Recent events, such as Central Intelligence Agency (CIA) and the Department of Defense (DoD) “drone” programs and CIA Director
Leon Panetta’s unequivocal statement that the SEAL Team 6 raid resulting in Al-Qaeda leader Osama Bin Laden’s death was a “Title 50 operation,” have led both scholars and practitioners to express concern about military-intelligence convergence and unclear distinctions between the so-called “Title 10” and “Title 50” legal authorities. This concern has also extended to Special Operations Forces (SOF) use of Operational Preparation of the Environment (OPE) and DoD’s classification of OPE as a traditional military activity.
The House Permanent Select Committee on Intelligence (HPSCI) has publicly criticized the DoD for frequently labeling DoD activities as OPE. The HPSCI scathingly opined that “overuse of the term has made the distinction [between traditional military activities and intelligence functions] all but meaningless,” and that DoD “appl[ies] the OPE label where the slightest nexus of a theoretical, distant military operation might one day exist.”
Terms like OPE and the various terms used by Director Panetta in his interview with PBS can be confusing and are often misused. These terms are legal terms of art, and part of the larger legal framework that authorizes and provides for executive and congressional oversight over military and intelligence operations. Thus, the clear definition and appropriate use of these terms is crucial for the national security of the United States.
A significant portion of this legal framework is found in Title 10 and Title 50 of the United States Code. Of particular relevance to this Title 10/Title 50 “debate” is the definitions of covert action and traditional military activity (TMA).
50 U.S.C. § 413b defines covert action as “an activity or activities of the United States Government to influence political, economic, or military conditions abroad, where it is intended that the role of the United States Government will not be apparent or acknowledged publicly.” Operations that constitute TMA or “routine support” to such activities avoid the “covert action” label. This exception is significant because of the presidential finding and congressional notification requirements that attach to activities carried out under covert action authority.
So what is TMA? TMA does not have a statutory definition. Nevertheless, legislative history provides a three-part, conjunctive test that determines whether an activity constitutes TMA. TMA includes activities:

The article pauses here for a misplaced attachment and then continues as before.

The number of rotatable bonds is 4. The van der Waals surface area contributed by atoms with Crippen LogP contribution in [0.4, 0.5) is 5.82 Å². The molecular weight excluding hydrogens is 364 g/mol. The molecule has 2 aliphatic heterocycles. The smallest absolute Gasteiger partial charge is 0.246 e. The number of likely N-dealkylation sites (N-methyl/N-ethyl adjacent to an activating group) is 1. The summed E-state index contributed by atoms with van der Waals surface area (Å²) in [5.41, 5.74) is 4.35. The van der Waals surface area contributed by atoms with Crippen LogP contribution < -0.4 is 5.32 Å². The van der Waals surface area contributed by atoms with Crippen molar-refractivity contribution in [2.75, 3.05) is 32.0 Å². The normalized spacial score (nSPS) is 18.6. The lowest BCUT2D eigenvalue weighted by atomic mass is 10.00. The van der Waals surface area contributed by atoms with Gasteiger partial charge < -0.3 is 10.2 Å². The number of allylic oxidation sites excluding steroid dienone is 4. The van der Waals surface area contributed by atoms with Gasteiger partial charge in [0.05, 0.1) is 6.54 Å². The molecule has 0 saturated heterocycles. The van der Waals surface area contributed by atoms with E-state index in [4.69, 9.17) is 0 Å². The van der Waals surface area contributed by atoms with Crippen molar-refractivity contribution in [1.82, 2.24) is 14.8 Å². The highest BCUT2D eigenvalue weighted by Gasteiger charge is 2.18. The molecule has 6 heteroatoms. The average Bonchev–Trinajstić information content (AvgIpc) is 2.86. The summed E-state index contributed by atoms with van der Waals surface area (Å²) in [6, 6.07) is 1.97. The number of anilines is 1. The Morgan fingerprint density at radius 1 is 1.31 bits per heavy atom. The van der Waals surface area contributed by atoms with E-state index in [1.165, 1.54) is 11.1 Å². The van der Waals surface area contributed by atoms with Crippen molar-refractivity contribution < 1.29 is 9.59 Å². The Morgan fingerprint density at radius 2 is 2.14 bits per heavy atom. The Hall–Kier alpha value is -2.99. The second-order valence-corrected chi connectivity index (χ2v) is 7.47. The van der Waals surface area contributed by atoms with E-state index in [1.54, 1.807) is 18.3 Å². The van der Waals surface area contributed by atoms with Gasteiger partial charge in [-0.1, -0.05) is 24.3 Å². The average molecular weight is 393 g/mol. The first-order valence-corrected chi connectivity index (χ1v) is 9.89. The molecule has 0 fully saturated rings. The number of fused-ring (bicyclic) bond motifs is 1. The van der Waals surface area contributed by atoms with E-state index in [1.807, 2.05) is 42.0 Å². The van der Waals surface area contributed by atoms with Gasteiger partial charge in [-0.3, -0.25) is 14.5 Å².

1) By military personnel;
2) Under the direction and control of a United States military commander; and
3) Preceding and related to hostilities which are either anticipated (meaning approval has been given by the National Command Authorities for the activities and for operational planning for hostilities) to involve U.S. military forces, or where such hostilities involving United States military forces are ongoing, and, where the fact of the U.S. role in the overall operation is apparent or to be acknowledged publicly.
OPE is primarily an enabling tactic that facilitates future military operations. It is an amalgam of lesser activities that combine to minimize surprise and manage uncertainty by leveraging the capabilities and assets at the disposal of SOF to shape the environment. The “environment” that is being shaped, or “prepared” includes both the physical environment and “human terrain.”
OPE fits snugly within the abovementioned definition of TMA. It is undertaken by SOF personnel, under the direction and control of SOCOM, and, by definition, its activities precede and are related to anticipated hostilities against Al-Qaeda and its affiliates.
When combined with the reality of the current “armed conflict” against Al-Qaeda and its affiliates, the intricacies of the Title 10/Title 50 debate and the military-intelligence convergence provide a challenging set of legal and policy issues regarding both exactly when and under what circumstances the DoD must receive presidential authorization and when it must notify the proper channels of congressional oversight. As the HPSCI’s retort emphasizes, the DoD’s classification of some of its activities as OPE only adds another layer of obfuscation. Nevertheless, OPE is a legal and beneficial tool in the United States’ arsenal of traditional military activities against Al-Qaeda and its affiliates and one that cannot be abandoned simply because of congressional discomfort.